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The Life Foundations Nexus
ALL OF THE SUPPOSED ERRORS IN THE KING JAMES BIBLE
WARNING: THIS IS A PSYOPS PAGE
By Dr. Michael J. Bisconti
Read the Psyops Analysis of this page.
There are two ways to approach all of the supposed errors in the King James Bible:
1. Discover a general principle that addresses all of these supposed errors.
2. Address every individual, supposed error.
We have done both.
PROVIDENTIAL REVISION PRINCIPLE
The “Providential Revision Principle” will, no doubt, be rejected by our less supernaturalistic brothers and sisters in the Lord. Therefore, we want all to know that, even if the Providential Revision Principle were invalid, we would still have the King’s Translators’ Obiter Verbum below to prove the correctness of these so-called errors. The “Providential Revision Principle” states:
IF there were errors in the King James Bible, it would be by the hand of providence. This would mean that these errors would actually be “providential revisions” implemented by the Spirit of God due to the limitations of his chosen, human translators. The proof of this would be that God always enforces a final authority and the final authority that has been, continues to be, and will be enforced is the King James Bible. In addition, the fact of providential revision would further demonstrate that the authority of the King James Bible has never rested in the hands of the human translators and has always rested in the hands of the Holy Spirit of God.
INDIVIDUAL SUPPOSED ERRORS
We will be addressing every supposed error over time. Our principal resource is the newly discovered notes and commentary written in the hand of the King James Bible translators, which have, until now, been lost to history. These notes and commentary provide explanations for every single, supposed error in the King James Bible. It is as if the King James Bible translators knew the contention that would arise over these so-called errors.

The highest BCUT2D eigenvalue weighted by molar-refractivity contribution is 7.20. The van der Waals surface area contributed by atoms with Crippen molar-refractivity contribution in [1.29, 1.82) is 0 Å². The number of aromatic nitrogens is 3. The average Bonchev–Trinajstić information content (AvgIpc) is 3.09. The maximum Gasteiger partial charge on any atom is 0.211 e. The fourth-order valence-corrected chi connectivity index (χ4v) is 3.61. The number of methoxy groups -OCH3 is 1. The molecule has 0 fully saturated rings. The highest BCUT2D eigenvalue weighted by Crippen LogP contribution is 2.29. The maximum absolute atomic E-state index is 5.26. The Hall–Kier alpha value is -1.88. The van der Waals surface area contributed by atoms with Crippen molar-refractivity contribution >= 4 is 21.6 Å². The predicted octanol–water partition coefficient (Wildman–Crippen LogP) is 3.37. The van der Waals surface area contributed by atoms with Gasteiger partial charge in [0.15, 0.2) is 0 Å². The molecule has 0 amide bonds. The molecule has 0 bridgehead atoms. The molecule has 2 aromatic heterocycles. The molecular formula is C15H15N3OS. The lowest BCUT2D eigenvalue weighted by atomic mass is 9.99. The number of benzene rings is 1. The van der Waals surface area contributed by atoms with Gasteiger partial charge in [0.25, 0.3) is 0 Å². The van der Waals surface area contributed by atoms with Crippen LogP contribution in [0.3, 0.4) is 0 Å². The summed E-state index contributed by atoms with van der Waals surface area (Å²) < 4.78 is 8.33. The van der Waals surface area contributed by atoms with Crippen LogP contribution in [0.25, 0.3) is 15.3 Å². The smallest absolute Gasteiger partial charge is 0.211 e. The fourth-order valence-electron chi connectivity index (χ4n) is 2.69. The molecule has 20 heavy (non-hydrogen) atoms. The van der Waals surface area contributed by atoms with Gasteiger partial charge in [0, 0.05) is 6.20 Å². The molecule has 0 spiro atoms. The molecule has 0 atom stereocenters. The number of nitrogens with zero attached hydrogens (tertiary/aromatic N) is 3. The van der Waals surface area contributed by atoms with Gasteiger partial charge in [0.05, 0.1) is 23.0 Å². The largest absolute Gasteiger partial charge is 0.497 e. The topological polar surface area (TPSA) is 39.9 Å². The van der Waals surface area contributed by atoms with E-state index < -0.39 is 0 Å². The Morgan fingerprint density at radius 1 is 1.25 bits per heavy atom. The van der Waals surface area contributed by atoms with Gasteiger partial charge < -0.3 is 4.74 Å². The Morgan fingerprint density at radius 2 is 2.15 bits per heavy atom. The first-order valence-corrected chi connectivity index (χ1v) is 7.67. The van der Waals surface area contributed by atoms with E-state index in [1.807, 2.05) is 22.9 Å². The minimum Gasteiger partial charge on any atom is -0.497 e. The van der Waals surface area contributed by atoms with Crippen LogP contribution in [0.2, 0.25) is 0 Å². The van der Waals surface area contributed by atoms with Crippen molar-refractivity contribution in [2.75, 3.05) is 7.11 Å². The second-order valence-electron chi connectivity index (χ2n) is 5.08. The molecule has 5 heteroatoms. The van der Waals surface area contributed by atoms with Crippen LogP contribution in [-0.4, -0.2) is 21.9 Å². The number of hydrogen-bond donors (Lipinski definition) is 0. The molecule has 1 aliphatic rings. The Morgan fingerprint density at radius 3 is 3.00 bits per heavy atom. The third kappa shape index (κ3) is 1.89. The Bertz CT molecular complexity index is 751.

The L. F. Nexus, through its new partner, LIONWRIT, now has within its possession the over ten thousand pages that comprise the one hundred fifty, distinct documents collectively referred to as the King’s Translators’ Obiter Verbum (this name was assigned to these literary treasures by Sir Charles Grissword in 1843). We will be publishing the KTOV (pronounced “kay-tawv” [King’s Translators’ Obiter Verbum]) in its entirety, over time, on the L. F. Nexus website. We are preparing transcriptions and scanned images of these, no doubt, divinely preserved documents.
Here is an excerpt from the KTOV collection. This is taken from The Barlow Commentary, which was written by Dr. William Barlow, president of the fifth company of translators. This excerpt is Dr. Barlow’s linguistic commentary on Hebrews 10:23. We have paraphrased a portion of Dr. Barlow’s text. We will be providing the complete, unparaphrased text as soon as possible as described above.
We must think that our less learned, Greek brethren are confused by our use of the word “faith” in place of the word “hope.” Our committees in joint conference have unanimously elected the word “faith” in place of the word “hope.” Our reasoning springs, first, from the “object of our faith” both in the ancient Greek and the modern  English. Hope is “the future viewed with expectation.” Faith is “the future viewed as the word of a faithful friend.” For us to use the word “hope” would be for us to say that our faith should reside in human expectation. It is true that this expectation rests upon the very Word of God and is empowered by the very Spirit of God but, in truth, our faith is in “the Most Faithful of Faithful Friends” [this quoted expression is not a paraphrase].
Second, there is established precedent for “converting” “hope” to “faith” in translating the ancient Greek. We have cited more than five score of ancient Greek writ that institute this conversion.
Third, even if we were mistaken in adopting “faith,” the message of the “profession of our hope” would be implicit in the phrase “profession of our faith.” As the Scripture saith, “Now faith is the substance of things hoped for.” In addition, the words “profession of our faith” express the belief of all of God’s children and, more importantly, the truth of God.
Fourth, there is the conquensia of language, which forbids any other interpretation. This argument alone is sufficient to make our case but we would rather heap a mountain upon all adversaries. This conquensia is a form of idiom. It occurs in over forty ancient Greek writings. [Dr. Barlow is referring to an idiomatic linguistic form known as conquensiation (see Hebrews 10:23 – Bobgun-1)].
We trust that our arguments will forestall any future disputations on this conversion, though we fear a bit that the adversary of our Lord will somehow manage to play havoc.